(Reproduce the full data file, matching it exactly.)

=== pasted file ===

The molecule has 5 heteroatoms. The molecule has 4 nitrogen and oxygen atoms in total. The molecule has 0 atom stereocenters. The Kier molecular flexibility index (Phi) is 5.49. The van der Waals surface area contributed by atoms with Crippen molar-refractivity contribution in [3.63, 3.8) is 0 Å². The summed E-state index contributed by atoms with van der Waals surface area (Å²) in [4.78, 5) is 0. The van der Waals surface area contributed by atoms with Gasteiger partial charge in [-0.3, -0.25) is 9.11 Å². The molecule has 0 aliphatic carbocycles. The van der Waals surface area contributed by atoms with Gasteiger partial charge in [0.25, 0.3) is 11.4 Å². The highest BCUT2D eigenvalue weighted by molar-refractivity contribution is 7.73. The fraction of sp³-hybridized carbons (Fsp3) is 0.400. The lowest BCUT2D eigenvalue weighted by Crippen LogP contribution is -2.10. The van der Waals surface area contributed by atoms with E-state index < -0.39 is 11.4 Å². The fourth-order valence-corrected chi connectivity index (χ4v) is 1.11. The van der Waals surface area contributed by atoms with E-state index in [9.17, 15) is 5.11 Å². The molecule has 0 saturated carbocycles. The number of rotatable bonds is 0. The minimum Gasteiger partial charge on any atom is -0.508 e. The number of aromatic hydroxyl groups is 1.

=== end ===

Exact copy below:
The molecule has 5 heteroatoms. The molecule has 4 nitrogen and oxygen atoms in total. The molecule has 0 atom stereocenters. The Kier molecular flexibility index (Phi) is 5.49. The van der Waals surface area contributed by atoms with Crippen molar-refractivity contribution in [3.63, 3.8) is 0 Å². The summed E-state index contributed by atoms with van der Waals surface area (Å²) in [4.78, 5) is 0. The van der Waals surface area contributed by atoms with Gasteiger partial charge in [-0.3, -0.25) is 9.11 Å². The molecule has 0 aliphatic carbocycles. The van der Waals surface area contributed by atoms with Gasteiger partial charge in [0.25, 0.3) is 11.4 Å². The highest BCUT2D eigenvalue weighted by molar-refractivity contribution is 7.73. The fraction of sp³-hybridized carbons (Fsp3) is 0.400. The lowest BCUT2D eigenvalue weighted by Crippen LogP contribution is -2.10. The van der Waals surface area contributed by atoms with E-state index < -0.39 is 11.4 Å². The fourth-order valence-corrected chi connectivity index (χ4v) is 1.11. The van der Waals surface area contributed by atoms with E-state index in [9.17, 15) is 5.11 Å². The molecule has 0 saturated carbocycles. The number of rotatable bonds is 0. The minimum Gasteiger partial charge on any atom is -0.508 e. The number of aromatic hydroxyl groups is 1.